Proposal would give Kansas Legislature veto power over executive branch rules, regulationsMarch 14, 2022
A proposed constitutional amendment would give the Kansas Legislature the right to veto rules and regulations by the state executive branch.
The proposal has passed the House and is now pending in the Senate, the Kansas City Star reported. If it passes the Senate with a two-thirds majority, the measure would go before voters in November for approval or rejection. It would not allow the Legislature to directly override executive orders by the governor that aren’t included in the proposal, according to the Star.
The Kansas Policy Institute, a free-market think tank, is in favor of the legislation in principle, the organization’s president, told The Center Square.
“As a conceptual matter, we are absolutely supportive of the legislature having authority over regulation that comes out of the executive branch,” said James Franko, the think tank’s president. “Our hope is that this will allow the legislature to confirm their intent when the regulations actually come out of the executive branch. Sometimes, the legislative intent is not absolute when the regulations are finally promulgated. This allows the legislature to really make sure the intent they wrote into the law is actually there on the action end of a regulation, which is where businesses, families, nonprofit interact with the state, not with the law itself.”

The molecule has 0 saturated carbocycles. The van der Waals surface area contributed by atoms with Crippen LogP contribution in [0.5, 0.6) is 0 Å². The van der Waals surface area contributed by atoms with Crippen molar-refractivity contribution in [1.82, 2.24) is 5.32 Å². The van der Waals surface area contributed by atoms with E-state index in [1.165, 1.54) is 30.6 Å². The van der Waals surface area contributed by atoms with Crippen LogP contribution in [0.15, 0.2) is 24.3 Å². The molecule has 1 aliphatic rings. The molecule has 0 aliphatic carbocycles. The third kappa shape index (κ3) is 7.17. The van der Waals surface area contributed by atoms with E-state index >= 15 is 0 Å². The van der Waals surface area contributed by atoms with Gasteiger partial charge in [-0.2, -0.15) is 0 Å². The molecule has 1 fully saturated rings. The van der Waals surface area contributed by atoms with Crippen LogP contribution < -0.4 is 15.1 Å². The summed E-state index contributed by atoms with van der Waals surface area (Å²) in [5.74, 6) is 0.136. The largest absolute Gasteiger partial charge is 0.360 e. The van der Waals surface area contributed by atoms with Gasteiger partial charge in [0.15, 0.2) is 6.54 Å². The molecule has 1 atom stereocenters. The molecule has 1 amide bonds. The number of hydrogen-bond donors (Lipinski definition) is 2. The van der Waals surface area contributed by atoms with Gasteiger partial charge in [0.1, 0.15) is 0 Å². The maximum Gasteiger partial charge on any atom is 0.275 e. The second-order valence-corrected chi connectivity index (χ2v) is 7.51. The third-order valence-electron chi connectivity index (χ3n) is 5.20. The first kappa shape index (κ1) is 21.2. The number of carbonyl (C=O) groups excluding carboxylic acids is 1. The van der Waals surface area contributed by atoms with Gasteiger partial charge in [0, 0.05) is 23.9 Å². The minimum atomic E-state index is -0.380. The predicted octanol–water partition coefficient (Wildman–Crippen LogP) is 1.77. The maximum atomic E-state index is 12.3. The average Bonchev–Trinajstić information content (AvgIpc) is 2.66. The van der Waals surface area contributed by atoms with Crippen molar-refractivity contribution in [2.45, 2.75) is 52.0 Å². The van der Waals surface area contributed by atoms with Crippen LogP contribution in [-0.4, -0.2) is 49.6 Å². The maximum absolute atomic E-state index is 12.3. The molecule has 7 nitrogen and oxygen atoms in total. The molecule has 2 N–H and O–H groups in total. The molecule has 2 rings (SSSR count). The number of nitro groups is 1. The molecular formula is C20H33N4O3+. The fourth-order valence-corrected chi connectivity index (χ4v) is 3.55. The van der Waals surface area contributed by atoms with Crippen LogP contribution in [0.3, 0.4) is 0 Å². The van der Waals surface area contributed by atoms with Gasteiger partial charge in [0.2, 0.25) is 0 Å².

The legislation was originally proposed by Kansas Attorney General Derek Schmidt.
“I think it’s good policy,” Schmidt said in a Senate committee hearing on the legislation. “You’re accountable for what the agencies do, you should be able to delegate to the agencies.”
There have been cases where agency bureaucrats issued inappropriate rules and regulation, House Majority Leader Dan Hawkins said, according to the Star. Critics of the proposal, however, said it is an election year slight at Gov. Laura Kelly, a Democrat, with Schmidt challenging Kelly.
The legislation would provide additional checks and balances between the legislature and executive branch regardless of party affiliation, Franko said.
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